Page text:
The Brazilian wandering spider (Phoneutria nigriventer)
Snakes are reptilians (order Reptilia, suborder Ophidia) that have lost their limbs throughout the evolutionary course. They have adapted to crawling on the surface thanks to special muscles found on their ventral side, protected by scaly plaques. They are easily identified thanks to their scaly bodies, hissing sounds, and limbless bodies. They too have the reputation of being nasty biters. The snakes with long fangs have the ability to fold them back in their mouth, thanks to hinge-like structures. This prevents the fangs of getting in the way of feeding or crawling. The venom is released from venom sacks that are located in the head, behind the eyes. While most snakes are potentially deadly to humans , some are not.
The rough green snake (Opheodrys aestivus) is a small, harmless snake, that doesn’t poses venom glands. Despite his bright greenish color, it has no real biochemical weapon in his arsenal, their diet consisting mostly in small prey (invertebrates and insects). It can grow to up to 1.7m. It’s easily distinguishable because of the bright green scales and bright yellow sideline, running all the way from the sides of his head to his tail.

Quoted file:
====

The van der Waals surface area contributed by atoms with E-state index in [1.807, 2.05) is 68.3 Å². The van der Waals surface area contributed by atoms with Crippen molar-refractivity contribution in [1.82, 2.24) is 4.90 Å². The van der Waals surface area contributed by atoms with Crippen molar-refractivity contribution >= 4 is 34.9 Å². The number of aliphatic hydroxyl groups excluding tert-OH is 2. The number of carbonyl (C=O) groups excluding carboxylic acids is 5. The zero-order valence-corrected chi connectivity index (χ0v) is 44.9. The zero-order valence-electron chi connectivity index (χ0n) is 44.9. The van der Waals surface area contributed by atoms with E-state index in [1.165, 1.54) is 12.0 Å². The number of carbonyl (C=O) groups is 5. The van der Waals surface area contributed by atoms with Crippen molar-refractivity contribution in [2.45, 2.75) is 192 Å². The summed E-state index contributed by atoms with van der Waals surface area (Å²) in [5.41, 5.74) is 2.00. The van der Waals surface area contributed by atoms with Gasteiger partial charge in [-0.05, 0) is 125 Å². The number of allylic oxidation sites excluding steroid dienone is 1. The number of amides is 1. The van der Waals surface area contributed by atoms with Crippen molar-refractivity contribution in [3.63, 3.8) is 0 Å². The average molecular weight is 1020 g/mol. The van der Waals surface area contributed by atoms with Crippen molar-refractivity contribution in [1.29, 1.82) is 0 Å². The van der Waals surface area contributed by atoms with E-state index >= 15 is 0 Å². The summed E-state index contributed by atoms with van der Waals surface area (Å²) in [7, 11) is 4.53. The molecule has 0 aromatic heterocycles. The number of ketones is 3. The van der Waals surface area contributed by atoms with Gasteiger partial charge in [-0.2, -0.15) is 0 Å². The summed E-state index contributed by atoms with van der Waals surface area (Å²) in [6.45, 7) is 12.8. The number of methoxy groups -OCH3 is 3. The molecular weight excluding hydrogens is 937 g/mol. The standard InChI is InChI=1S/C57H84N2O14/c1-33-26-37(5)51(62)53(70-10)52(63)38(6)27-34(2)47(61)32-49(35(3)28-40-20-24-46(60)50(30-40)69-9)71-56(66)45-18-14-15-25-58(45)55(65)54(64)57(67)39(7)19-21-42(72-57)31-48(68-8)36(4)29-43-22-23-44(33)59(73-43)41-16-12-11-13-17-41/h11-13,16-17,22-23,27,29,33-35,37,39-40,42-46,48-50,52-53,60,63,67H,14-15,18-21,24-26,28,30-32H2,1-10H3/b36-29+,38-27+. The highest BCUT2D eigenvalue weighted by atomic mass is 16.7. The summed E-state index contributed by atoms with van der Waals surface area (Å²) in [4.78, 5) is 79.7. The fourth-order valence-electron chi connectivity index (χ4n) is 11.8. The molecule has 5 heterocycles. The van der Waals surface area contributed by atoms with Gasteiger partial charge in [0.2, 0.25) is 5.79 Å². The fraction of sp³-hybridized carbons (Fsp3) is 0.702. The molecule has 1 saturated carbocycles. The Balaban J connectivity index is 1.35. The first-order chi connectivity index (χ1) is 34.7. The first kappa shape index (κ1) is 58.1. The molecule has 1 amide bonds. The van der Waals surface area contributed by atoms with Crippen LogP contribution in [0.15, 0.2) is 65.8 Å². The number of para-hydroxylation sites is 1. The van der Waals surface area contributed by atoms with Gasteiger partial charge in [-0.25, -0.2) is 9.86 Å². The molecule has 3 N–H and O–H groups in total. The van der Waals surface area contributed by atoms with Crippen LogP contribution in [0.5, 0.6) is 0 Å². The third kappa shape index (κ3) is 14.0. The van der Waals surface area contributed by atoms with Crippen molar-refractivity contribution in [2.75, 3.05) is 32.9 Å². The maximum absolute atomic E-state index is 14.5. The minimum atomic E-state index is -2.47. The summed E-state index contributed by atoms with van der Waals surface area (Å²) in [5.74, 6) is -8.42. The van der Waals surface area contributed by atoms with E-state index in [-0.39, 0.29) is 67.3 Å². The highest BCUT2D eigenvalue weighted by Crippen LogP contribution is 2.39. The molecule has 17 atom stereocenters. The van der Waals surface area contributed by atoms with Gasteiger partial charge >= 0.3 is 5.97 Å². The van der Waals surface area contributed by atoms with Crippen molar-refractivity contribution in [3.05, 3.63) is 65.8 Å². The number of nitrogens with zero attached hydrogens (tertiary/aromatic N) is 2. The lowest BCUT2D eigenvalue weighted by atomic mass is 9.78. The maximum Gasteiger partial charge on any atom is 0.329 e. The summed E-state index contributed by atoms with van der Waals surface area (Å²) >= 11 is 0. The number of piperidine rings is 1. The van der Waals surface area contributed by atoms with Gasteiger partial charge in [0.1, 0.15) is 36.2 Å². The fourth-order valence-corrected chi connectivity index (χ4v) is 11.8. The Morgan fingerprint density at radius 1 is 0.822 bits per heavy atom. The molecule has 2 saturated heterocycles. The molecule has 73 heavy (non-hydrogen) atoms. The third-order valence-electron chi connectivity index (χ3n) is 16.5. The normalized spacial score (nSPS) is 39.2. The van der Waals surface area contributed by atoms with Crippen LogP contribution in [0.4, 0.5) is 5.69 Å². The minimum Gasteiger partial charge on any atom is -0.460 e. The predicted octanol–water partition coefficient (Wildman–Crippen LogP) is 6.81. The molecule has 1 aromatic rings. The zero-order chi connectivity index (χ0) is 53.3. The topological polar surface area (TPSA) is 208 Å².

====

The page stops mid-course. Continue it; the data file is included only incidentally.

Rough green snake (Opheodrys aestivus)
The Inland Taipan (Oxyuranus microlepydotus) is the most venomous snake known to man (so far). A single spray can release 110mg of venom. The neurotoxin complex found in this quantity is sufficient to kill 100 people. Its usual length is 1.8 meters, and the color pattern varies from dark brown (on his head) to a litter brown, towards the tail. These snakes are not aggressive, with 0 human casualties on record so far. However, all form of contact with these snakes is strongly unadvised.
Inland Taipan (Oxyuranus microlepydotus)